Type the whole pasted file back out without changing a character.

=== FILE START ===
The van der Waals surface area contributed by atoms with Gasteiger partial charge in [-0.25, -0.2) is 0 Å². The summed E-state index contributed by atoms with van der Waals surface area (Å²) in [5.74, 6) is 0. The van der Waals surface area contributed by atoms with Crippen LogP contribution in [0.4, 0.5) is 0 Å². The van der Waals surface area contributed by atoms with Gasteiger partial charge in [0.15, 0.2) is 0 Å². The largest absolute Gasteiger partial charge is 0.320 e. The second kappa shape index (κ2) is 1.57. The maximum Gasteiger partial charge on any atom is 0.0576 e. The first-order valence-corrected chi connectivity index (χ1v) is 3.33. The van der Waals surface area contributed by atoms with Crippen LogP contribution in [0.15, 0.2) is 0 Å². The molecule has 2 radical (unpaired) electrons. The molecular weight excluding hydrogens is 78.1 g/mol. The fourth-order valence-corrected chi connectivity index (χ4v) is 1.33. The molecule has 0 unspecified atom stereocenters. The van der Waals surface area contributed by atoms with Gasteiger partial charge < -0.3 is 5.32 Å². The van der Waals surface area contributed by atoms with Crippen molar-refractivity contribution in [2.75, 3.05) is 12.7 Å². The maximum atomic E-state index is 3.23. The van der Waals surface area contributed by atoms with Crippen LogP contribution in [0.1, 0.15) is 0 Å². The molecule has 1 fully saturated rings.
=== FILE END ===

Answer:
The van der Waals surface area contributed by atoms with Gasteiger partial charge in [-0.25, -0.2) is 0 Å². The summed E-state index contributed by atoms with van der Waals surface area (Å²) in [5.74, 6) is 0. The van der Waals surface area contributed by atoms with Crippen LogP contribution in [0.4, 0.5) is 0 Å². The van der Waals surface area contributed by atoms with Gasteiger partial charge in [0.15, 0.2) is 0 Å². The largest absolute Gasteiger partial charge is 0.320 e. The second kappa shape index (κ2) is 1.57. The maximum Gasteiger partial charge on any atom is 0.0576 e. The first-order valence-corrected chi connectivity index (χ1v) is 3.33. The van der Waals surface area contributed by atoms with Crippen LogP contribution in [0.15, 0.2) is 0 Å². The molecule has 2 radical (unpaired) electrons. The molecular weight excluding hydrogens is 78.1 g/mol. The fourth-order valence-corrected chi connectivity index (χ4v) is 1.33. The molecule has 0 unspecified atom stereocenters. The van der Waals surface area contributed by atoms with Gasteiger partial charge < -0.3 is 5.32 Å². The van der Waals surface area contributed by atoms with Crippen molar-refractivity contribution in [2.75, 3.05) is 12.7 Å². The maximum atomic E-state index is 3.23. The van der Waals surface area contributed by atoms with Crippen LogP contribution in [0.1, 0.15) is 0 Å². The molecule has 1 fully saturated rings.